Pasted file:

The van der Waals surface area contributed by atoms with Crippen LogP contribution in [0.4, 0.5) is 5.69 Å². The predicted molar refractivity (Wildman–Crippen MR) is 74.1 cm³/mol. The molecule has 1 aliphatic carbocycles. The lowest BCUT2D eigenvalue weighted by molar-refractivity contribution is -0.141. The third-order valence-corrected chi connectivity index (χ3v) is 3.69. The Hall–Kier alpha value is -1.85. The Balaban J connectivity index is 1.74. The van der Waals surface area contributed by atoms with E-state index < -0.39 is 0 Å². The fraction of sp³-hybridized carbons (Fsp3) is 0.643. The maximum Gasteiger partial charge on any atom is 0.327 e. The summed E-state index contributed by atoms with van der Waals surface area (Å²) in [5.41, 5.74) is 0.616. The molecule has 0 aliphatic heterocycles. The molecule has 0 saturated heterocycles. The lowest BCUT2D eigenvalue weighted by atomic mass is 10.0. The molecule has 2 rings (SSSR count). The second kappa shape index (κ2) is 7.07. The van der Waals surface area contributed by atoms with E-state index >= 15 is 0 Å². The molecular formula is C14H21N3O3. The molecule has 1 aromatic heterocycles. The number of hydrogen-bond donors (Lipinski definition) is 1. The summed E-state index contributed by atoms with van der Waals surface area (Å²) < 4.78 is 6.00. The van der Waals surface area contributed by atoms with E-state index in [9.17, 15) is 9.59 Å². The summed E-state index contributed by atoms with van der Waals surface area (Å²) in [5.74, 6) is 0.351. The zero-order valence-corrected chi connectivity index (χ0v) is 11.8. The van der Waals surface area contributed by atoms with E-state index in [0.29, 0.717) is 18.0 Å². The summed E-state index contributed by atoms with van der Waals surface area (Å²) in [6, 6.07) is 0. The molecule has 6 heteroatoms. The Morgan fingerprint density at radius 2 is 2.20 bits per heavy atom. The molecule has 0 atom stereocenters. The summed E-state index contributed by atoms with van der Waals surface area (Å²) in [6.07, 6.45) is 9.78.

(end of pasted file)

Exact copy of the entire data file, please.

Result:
The van der Waals surface area contributed by atoms with Crippen LogP contribution in [0.4, 0.5) is 5.69 Å². The predicted molar refractivity (Wildman–Crippen MR) is 74.1 cm³/mol. The molecule has 1 aliphatic carbocycles. The lowest BCUT2D eigenvalue weighted by molar-refractivity contribution is -0.141. The third-order valence-corrected chi connectivity index (χ3v) is 3.69. The Hall–Kier alpha value is -1.85. The Balaban J connectivity index is 1.74. The van der Waals surface area contributed by atoms with E-state index < -0.39 is 0 Å². The fraction of sp³-hybridized carbons (Fsp3) is 0.643. The maximum Gasteiger partial charge on any atom is 0.327 e. The summed E-state index contributed by atoms with van der Waals surface area (Å²) in [5.41, 5.74) is 0.616. The molecule has 0 aliphatic heterocycles. The molecule has 0 saturated heterocycles. The lowest BCUT2D eigenvalue weighted by atomic mass is 10.0. The molecule has 2 rings (SSSR count). The second kappa shape index (κ2) is 7.07. The van der Waals surface area contributed by atoms with E-state index >= 15 is 0 Å². The molecular formula is C14H21N3O3. The molecule has 1 aromatic heterocycles. The number of hydrogen-bond donors (Lipinski definition) is 1. The summed E-state index contributed by atoms with van der Waals surface area (Å²) < 4.78 is 6.00. The van der Waals surface area contributed by atoms with E-state index in [9.17, 15) is 9.59 Å². The summed E-state index contributed by atoms with van der Waals surface area (Å²) in [5.74, 6) is 0.351. The zero-order valence-corrected chi connectivity index (χ0v) is 11.8. The van der Waals surface area contributed by atoms with E-state index in [0.29, 0.717) is 18.0 Å². The summed E-state index contributed by atoms with van der Waals surface area (Å²) in [6, 6.07) is 0. The molecule has 6 heteroatoms. The Morgan fingerprint density at radius 2 is 2.20 bits per heavy atom. The molecule has 0 atom stereocenters. The summed E-state index contributed by atoms with van der Waals surface area (Å²) in [6.07, 6.45) is 9.78.